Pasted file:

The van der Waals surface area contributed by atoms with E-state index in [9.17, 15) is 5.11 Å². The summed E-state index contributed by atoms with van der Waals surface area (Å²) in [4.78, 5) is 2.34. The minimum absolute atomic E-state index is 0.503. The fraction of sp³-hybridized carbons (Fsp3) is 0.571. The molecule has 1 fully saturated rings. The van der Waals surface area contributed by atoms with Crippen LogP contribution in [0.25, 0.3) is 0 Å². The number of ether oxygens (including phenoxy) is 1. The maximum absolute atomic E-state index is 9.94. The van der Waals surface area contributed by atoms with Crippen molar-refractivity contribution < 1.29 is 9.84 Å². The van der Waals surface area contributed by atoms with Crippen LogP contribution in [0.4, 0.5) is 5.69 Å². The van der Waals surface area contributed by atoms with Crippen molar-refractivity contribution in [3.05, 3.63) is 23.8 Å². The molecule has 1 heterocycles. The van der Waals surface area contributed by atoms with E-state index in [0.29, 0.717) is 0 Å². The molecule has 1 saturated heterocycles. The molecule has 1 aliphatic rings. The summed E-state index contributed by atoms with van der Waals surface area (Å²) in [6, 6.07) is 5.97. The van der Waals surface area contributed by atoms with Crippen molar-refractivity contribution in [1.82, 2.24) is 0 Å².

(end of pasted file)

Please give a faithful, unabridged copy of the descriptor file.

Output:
The van der Waals surface area contributed by atoms with E-state index in [9.17, 15) is 5.11 Å². The summed E-state index contributed by atoms with van der Waals surface area (Å²) in [4.78, 5) is 2.34. The minimum absolute atomic E-state index is 0.503. The fraction of sp³-hybridized carbons (Fsp3) is 0.571. The molecule has 1 fully saturated rings. The van der Waals surface area contributed by atoms with Crippen LogP contribution in [0.25, 0.3) is 0 Å². The number of ether oxygens (including phenoxy) is 1. The maximum absolute atomic E-state index is 9.94. The van der Waals surface area contributed by atoms with Crippen molar-refractivity contribution < 1.29 is 9.84 Å². The van der Waals surface area contributed by atoms with Crippen LogP contribution in [0.4, 0.5) is 5.69 Å². The van der Waals surface area contributed by atoms with Crippen molar-refractivity contribution in [3.05, 3.63) is 23.8 Å². The molecule has 1 heterocycles. The van der Waals surface area contributed by atoms with E-state index in [0.29, 0.717) is 0 Å². The molecule has 1 saturated heterocycles. The molecule has 1 aliphatic rings. The summed E-state index contributed by atoms with van der Waals surface area (Å²) in [6, 6.07) is 5.97. The van der Waals surface area contributed by atoms with Crippen molar-refractivity contribution in [1.82, 2.24) is 0 Å².